A set of headlights might seem like an obscure reason for a special edition, but if a pair of laser beams gives us another chance to drive the Audi R8 we’re not complaining.
Ingolstadt’s first supercar might be approaching pension age, but only the harshest of critics could possibly says it’s past it. How could they, when the R8, in this, its last year of production, has won both the Nürburgring and Spa 24 Hour races and when it’s still bringing hard-core technology to the road?
Based on the Lamborghini Gallardo, the regular R8 was always a good thing, but then came the R8 V10 Plus, with 404kW, a slick dual-clutch ’box and less weight – it was enough to capture the PCOTY crown last year.
And now comes the R8 LMX, which you should best consider as an R8 V10 Plus Plus. It’s plus 15kW of power, plus speed, plus wicked interior trimmings and plus those headlights. And plus money.
In Australia, it would cost $440,000 to get your hands on an LMX, if all three that are making their way Down Under weren’t already sold.
There are reasons you’d want to spend that kind of cash on the ageing R8 and there are reasons you wouldn’t.
The most obvious is that it’s a cut-price Lamborghini with more comfort and it’s easier to drive. That V10 is a fabulous engine, with the 419kW power peak arriving at 8000rpm, though the torque figure remains unchanged at 540Nm. It isn’t a mega figure in the turbo era and, at 6500rpm, it doesn’t arrive until late in the fight, but it feels strong down low.
It sound strong, too, with a gruff, chesty roar at full throttle from anything above 3000rpm and a note that gloriously meanders through timbres until it’s sweetly screaming at its power peak.
You can annul that by turning off the Sport button to close the exhaust flaps and give yourself a more comfortable, less-demanding day out. But why would you?
We were surprised to find plenty of light-throttle jerks via the seven-speed dual-clutch transmission (which weren’t present in the Plus), though Audi has made the ageing viscous-coupling all-wheel drive feel a lot fresher than it did in the last Gallardos.
The LMX is helped by its carbon-ceramic brakes and meaty boots to bite and bite and bite and with the all-wheel drive reacting quickly, it swallows corners easily and only stops short of total engagement through slowish steering.
That said, it’s not a wicked machine. There’s none of the soaring wonder that makes the hair on your neck stand up and it doesn’t deliver the kind of drama we’d hoped for this swansong supercar.
Yes, it pulls through to 100km/h in 3.4 seconds and, yes, it should reach 320km/h (though traffic stopped us at 280km/h), but it doesn’t feel that quick. There’s no punch. There’s no awe. There’s no potty-mouth moment at any point in the rev range, even when you’re on the 0-100km/h burst.
It just kind of gathers pace and then you’re travelling insanely quickly. It’s odd and it leaves the R8 LMX as a car that you respect, but don’t fear or adore. It does nothing wrong, ever, but could do more to deliver drama or a “wow” moment here and there.
It sounds harsh, but it somehow doesn’t add up to the sum of its individual feelings, like instant throttle response, like faultless and gorgeous trim levels inside, like carbon seat shells.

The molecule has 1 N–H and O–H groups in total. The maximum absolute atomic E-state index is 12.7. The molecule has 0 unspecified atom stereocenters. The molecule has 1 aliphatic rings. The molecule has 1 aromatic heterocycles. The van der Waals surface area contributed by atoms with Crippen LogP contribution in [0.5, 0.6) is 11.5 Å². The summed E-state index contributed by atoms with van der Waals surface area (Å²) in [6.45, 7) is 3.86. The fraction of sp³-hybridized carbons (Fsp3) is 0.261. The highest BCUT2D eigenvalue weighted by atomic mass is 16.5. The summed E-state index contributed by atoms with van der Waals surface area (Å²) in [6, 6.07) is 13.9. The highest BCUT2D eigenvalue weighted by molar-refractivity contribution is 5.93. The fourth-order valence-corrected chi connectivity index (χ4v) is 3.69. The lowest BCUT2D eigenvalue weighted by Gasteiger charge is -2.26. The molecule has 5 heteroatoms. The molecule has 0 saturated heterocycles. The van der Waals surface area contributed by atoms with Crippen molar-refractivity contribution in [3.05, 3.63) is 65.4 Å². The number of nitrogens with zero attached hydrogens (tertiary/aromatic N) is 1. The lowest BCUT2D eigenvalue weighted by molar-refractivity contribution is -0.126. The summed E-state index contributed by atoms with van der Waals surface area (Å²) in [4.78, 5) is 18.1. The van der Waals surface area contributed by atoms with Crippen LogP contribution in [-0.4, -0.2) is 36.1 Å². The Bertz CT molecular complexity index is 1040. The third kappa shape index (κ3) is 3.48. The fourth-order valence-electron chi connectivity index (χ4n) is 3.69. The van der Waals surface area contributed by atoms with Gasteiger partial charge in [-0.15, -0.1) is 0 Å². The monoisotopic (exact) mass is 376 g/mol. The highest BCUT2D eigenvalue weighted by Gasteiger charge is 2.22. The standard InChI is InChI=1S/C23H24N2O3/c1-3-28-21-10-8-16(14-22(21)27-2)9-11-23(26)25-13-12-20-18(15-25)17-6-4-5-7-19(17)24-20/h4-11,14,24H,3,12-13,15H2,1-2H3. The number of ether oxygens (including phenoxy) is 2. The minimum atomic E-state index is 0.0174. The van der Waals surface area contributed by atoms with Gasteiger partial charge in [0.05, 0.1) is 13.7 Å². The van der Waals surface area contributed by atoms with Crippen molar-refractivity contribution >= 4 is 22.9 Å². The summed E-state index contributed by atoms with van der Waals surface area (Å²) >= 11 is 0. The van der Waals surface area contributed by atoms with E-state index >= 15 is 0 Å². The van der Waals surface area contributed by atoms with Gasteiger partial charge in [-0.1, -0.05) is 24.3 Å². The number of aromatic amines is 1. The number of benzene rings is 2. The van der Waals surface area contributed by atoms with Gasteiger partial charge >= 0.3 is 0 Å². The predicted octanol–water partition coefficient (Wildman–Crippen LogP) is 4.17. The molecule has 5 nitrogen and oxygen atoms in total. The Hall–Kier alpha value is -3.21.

Maybe it’s that the 1595kg kerb weight dampens the directness of its responses or maybe it’s just that the opposition – Ferrari, McLaren, Porsche – is finally outclassing its chassis, but it feels like $440,000 worth of engineering without quite feeling like $440,000 worth of supercar.
Oh, and if you’re wondering what ‘LMX’ is all about, it’s an abbreviation of Le Mans Exclusive.
Engine: 5204cc V10, DOHC, 40v
Power: 419kW @ 8000rpm
Torque: 540Nm @ 6500rpm
0-100km/h: 3.4sec (claimed)
HOW THE HEADLIGHTS WORK
So, this Laser Light business. Worth all the carry on from BMW and Audi? Sort of, but it’s limited technology in its current form. For starters, no laser beam ever actually points out of the car.
Instead, the R8 LMX’s headlights use LED headlights for low and high beam (but not the Matrix LED from the upper A8 models) and then adds four Laser Light diodes for what’s effectively an ultra-high beam.
It can sneak this through, technically, because the diodes (developed from the more powerful BluRay DVD players) are similar to normal light-emitting diodes and they can slot into the same spaces.
To “arm the lasers”, you flick the high beam onto its automatic setting, then let the computer and the forward-facing camera work out when it can and can’t be used. So there’s no technical way anybody could blind oncoming cars with the Laser Lights and, besides, it doesn’t function below 60km/h.
That’s good, because the lights double the intensity of the LED high beam, though not in the wide spread of the standard light. Get into some clear night air and the lights jump to LED high beam, which reaches deep into the roadside. Keep going and the lasers fire up and it’s like two long, thin strips have split the night.
They’re like spotlights stretching out 600 metres, then disappearing as headlights arrive before melting the night away again.
Right now, it’s an effective but limited technology, but there are big, big things to come with laser lights.